In the late 70s, I remember cross-country skiing with my parents. I was only 5 or 6 years old. My dad would always wear maroon wool pants that ended right below the knee, and tall off-white socks.
He had a matching hat with a pom-pom thing on top and leather mittens lined with wool, knitted by his mother.
And his poles? They were bamboo.
Year after year he wore the same thing because it worked. No reason to buy anything new. The new styles and fickle fashion changes were no match for his simple and practical approach.
Now, at age 86 and he can still be found in the snowy mountains of Oregon wearing the same socks, pants, and hat. I guess the gloves and poles gave way.
Recently, some kids commented on how cool the pants looked – I guess it’s some retro look now – and he got a kick out of that.
While they were probably decked out in the latest 2022 styles.
But he was never one to buy and discard, but buy and use forever.
In the western world, a garment is only worn 7-10 times, on average. This is according to the Ellen MacArthur foundation.
This “buy cheap, buy twice” mentality is wasteful and bad for the environment.
According to a report by Quantis, the clothing and shoe industries are responsible for 8% of global greenhouse gas emissions. That’s almost as much as the entire European Union.
Massive brands like Shein, Top Shop, and Zara sell billions a year with cheap, trendy products that may well get discarded quickly and replaced with the latest product.
They promote them on Tik Tok or Instagram and if they go viral they quickly ramp up production through tight vertically-integrated supply chains.
And I would bet that fast fashion has made its way into the performance sportswear industry, too, where these items are only worn during training or competition.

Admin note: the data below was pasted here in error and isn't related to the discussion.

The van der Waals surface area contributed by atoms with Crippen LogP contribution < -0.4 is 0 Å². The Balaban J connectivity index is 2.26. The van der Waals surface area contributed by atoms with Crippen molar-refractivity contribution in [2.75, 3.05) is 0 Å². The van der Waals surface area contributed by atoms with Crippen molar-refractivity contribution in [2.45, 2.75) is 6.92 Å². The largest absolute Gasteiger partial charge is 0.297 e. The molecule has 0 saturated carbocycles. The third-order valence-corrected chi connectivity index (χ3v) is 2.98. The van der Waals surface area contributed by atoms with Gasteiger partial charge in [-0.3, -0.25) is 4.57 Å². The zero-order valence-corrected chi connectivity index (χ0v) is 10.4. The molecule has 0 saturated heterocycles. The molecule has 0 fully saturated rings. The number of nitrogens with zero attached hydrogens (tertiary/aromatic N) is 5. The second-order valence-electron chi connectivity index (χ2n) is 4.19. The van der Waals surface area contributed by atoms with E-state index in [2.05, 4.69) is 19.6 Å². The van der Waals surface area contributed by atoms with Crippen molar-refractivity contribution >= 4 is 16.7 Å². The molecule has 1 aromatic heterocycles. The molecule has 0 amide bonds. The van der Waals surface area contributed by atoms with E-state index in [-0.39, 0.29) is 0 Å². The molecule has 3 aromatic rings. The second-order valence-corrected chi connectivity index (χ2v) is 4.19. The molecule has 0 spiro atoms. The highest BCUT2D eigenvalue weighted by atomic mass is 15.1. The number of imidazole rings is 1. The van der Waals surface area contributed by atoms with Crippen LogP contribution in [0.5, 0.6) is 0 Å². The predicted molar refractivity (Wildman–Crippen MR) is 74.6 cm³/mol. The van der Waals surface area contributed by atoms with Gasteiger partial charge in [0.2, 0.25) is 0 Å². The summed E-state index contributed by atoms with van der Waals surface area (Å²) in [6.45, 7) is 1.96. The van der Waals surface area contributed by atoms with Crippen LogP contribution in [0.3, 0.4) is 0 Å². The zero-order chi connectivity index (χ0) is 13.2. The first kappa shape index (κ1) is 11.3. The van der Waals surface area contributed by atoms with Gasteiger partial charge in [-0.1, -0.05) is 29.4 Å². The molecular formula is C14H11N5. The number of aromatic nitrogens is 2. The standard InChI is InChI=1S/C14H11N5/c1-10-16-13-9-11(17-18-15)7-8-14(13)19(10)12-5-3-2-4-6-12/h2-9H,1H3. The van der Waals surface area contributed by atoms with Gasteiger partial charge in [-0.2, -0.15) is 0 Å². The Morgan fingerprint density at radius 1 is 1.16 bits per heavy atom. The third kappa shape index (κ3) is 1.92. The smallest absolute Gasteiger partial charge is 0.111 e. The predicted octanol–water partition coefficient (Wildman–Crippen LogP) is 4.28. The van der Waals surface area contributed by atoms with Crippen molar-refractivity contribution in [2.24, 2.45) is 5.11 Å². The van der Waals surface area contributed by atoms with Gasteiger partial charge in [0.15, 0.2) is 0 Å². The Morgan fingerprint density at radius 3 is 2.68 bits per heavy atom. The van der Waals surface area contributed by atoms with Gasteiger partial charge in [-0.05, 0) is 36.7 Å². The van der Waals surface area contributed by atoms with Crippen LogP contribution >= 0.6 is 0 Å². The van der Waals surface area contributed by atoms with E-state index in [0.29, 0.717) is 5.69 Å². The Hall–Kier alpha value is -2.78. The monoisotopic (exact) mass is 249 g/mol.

And then they’re switched out each year for the newest style or color.
While no triathlete could ever get totally kitted out for $30 (apparently you can buy a full wardrobe from Shein for $30), prices are indeed dropping.
The sports brand Decathlon, though not available in the US, is the largest sports retailer in the world. They have been able to produce insanely low-priced products that perform reasonably well – sometimes great.
While fast fashion in sports may not be ideal, on the surface, it’s great for the consumer.
But what does that do for fast fashion and excessive consumption? Before Christmas I found myself indiscriminately grabbing cheap goggles, cycling shorts, swim shirts, tennis rackets, bike locks and more for my kids as Christmas presents.
But before Decathlon set up its huge stores, I had to go to local specialty bike shops and pay far more.
Back then, I had to put more thought into what I was buying and I probably bought less.
I valued the products more, probably treated them better, and used them to their fullest.
And it doesn’t stop with cheap things. I’ve been surprised to see this overconsumption even with bikes.
Here in Singapore, and likely elsewhere, it’s not rare to find $10k+ bikes for sale used that have had very little use. Example here – ridden only a handful of times.
In general, I’m happy to pay extra for a product that won’t need to be replaced for years, and that won’t really go out of style.
When I first got into cycling, I bought some 30 Euro bib shorts in Amsterdam that didn’t last – and that proved to be a mistake.
I paid way more for some quality bibs from The Sufferfest (fun fact – I bought them directly from the founder while he was my client when he still worked for a bank) – and I only threw them away 9 years later.
Brands know we’ll pay more for longevity and quality, which is why Houdini can charge $80 for a pair of underwear.
They’re a brand that’s explicitly opposed to fast fashion, and price their stuff accordingly.
But the lure of cheap and good still beckons. Thankfully, Decathlon hasn’t managed to produce road bikes that rival the best (they seem to be getting close though), so I’m still on my bikes from 2016 and 2017.
Until then, I’ll try to be more deliberate with my purchases, and make what I buy last as long as possible.
Even if I spend a bit more now, I’ll probably get more of my money’s worth in the long run.
Just don’t ask me to wear anything from the 70s.